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Ottawa working on speedy, safe adoptions Add to ...

The Canadian government says it will try to ease the process for future adoptions of Haitian orphans in the face of public pressure to help children left parentless by last week's earthquake.

Immigration Minister Jason Kenney said he remains concerned about the risk that people who prey on children could gain access to orphans through a faster adoption process, but added Ottawa will work with Unicef to find safe methods of streamlining the system.

"I know there's a lot of Canadians who want to help Haitian orphans, and over the long term, we'll consider how we can work with international organizations to help these orphans in terms of perhaps adopting them in Canada," Mr. Kenney told a news conference in Quebec yesterday.

The minister said his immediate priority is expediting the pending adoption of 60 Haitian children by Canadians, and that he is seeking approval from provincial child-welfare agencies and Haiti's shattered government to bring them to Canada.

"We are contacting the Haitian authorities to see if there is a streamlined way we can get their approval to extract these children."

Mr. Kenney said he's prepared to take the extraordinary step of issuing temporary resident permits to allow the Haitian children to enter Canada before all the legal steps are completed in their adoption.

On broader efforts to resettle Haitian orphans, Mr. Kenney said he is anxious to avoid any shortcuts in the adoption process that could enable unscrupulous people to obtain children for the purpose of human trafficking. But he said he's received calls from charities and individuals wanting to bring Haitian orphans here.

Only days ago, Ottawa opened the door for Canadians and permanent residents to bring their Haitian relatives to Canada, a move that will see an estimated 5,000 Haitians immigrate in 2010.

But the government is so far unwilling to embark on any mass immigration effort such as what happened in the 1970s when Vietnamese refugees - at the time called "Vietnamese boat people" - were resettled in Canada.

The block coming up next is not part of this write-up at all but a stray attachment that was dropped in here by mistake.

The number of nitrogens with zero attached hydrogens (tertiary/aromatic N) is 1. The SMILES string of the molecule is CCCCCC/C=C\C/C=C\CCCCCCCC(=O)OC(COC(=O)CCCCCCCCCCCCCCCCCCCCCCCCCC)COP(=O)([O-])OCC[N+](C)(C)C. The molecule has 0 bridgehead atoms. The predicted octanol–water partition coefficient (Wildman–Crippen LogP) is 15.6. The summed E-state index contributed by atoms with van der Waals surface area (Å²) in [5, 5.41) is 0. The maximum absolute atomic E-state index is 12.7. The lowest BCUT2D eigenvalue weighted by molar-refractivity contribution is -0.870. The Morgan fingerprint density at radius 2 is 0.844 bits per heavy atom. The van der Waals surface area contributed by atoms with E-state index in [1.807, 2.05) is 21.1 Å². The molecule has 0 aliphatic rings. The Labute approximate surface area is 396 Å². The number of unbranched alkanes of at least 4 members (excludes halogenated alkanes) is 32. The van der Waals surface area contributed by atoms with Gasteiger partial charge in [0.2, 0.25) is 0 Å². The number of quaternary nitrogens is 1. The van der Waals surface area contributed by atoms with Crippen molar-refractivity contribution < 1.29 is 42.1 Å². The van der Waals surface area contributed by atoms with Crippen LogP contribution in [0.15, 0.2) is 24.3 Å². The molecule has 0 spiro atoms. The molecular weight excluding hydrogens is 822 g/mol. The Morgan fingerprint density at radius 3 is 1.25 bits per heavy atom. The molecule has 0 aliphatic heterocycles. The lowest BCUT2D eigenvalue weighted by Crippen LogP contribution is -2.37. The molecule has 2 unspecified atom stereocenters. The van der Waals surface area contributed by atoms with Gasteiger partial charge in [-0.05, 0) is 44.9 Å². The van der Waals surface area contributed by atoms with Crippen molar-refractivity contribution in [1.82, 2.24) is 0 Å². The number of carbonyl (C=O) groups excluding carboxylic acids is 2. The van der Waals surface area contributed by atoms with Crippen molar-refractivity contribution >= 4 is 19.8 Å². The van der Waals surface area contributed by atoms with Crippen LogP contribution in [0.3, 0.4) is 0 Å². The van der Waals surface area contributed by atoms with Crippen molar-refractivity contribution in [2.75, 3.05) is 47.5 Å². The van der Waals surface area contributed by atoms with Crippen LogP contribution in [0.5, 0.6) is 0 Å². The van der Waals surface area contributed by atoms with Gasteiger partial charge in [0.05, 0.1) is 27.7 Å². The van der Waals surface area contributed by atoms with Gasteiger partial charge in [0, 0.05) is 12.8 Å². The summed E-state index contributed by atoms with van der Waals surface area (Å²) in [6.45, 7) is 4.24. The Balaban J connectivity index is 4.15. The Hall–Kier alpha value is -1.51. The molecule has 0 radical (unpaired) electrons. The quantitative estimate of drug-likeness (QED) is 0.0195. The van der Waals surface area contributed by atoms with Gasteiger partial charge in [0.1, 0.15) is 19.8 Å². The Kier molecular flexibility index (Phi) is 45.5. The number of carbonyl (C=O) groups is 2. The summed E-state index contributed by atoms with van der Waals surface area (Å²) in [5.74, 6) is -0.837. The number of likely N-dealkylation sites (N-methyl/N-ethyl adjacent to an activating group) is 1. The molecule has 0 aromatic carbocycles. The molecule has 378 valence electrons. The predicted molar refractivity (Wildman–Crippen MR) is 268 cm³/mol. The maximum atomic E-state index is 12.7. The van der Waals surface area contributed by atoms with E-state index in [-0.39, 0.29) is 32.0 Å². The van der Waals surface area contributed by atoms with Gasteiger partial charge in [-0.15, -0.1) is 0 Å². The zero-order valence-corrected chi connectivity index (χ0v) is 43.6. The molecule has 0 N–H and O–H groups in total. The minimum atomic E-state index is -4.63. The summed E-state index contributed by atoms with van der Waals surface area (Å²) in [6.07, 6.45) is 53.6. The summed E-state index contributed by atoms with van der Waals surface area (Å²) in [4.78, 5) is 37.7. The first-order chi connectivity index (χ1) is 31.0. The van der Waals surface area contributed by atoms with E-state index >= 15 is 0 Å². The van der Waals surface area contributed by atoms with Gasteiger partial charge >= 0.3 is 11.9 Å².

Mr. Kenney said there are no means for Haitians made destitute by the disaster to apply for asylum in Canada as refugees because earthquake victims don't qualify under international conventions.

However, Canada is also guaranteeing a home, for now, to about 1,000 temporary residents - workers, students and visitors - whose stay is limited by the expiry date on their visas. These Haitians have been given assurances they will not be sent home when their visas expire.

Altogether, Ottawa is ensuring that as many as 6,000 Haitians will be able to come to Canada or remain here.

Since 2004, Ottawa has had a policy of not deporting failed refugee claimants to Haiti, given the country's social problems. That means it's not sending back 1,900 failed refugee claimants and won't deport any of the 8,000 with pending claims if their bids for asylum fail.

Canada would likely be facing a larger wave of Haitian immigration if Mr. Kenney hadn't moved last October to prevent Haitians who show up at the Canada-U.S. border from claiming refugee status. The policy is consistent with an international agreement requiring asylum-seekers to apply for refugee status in the United States if they visit that country before Canada.

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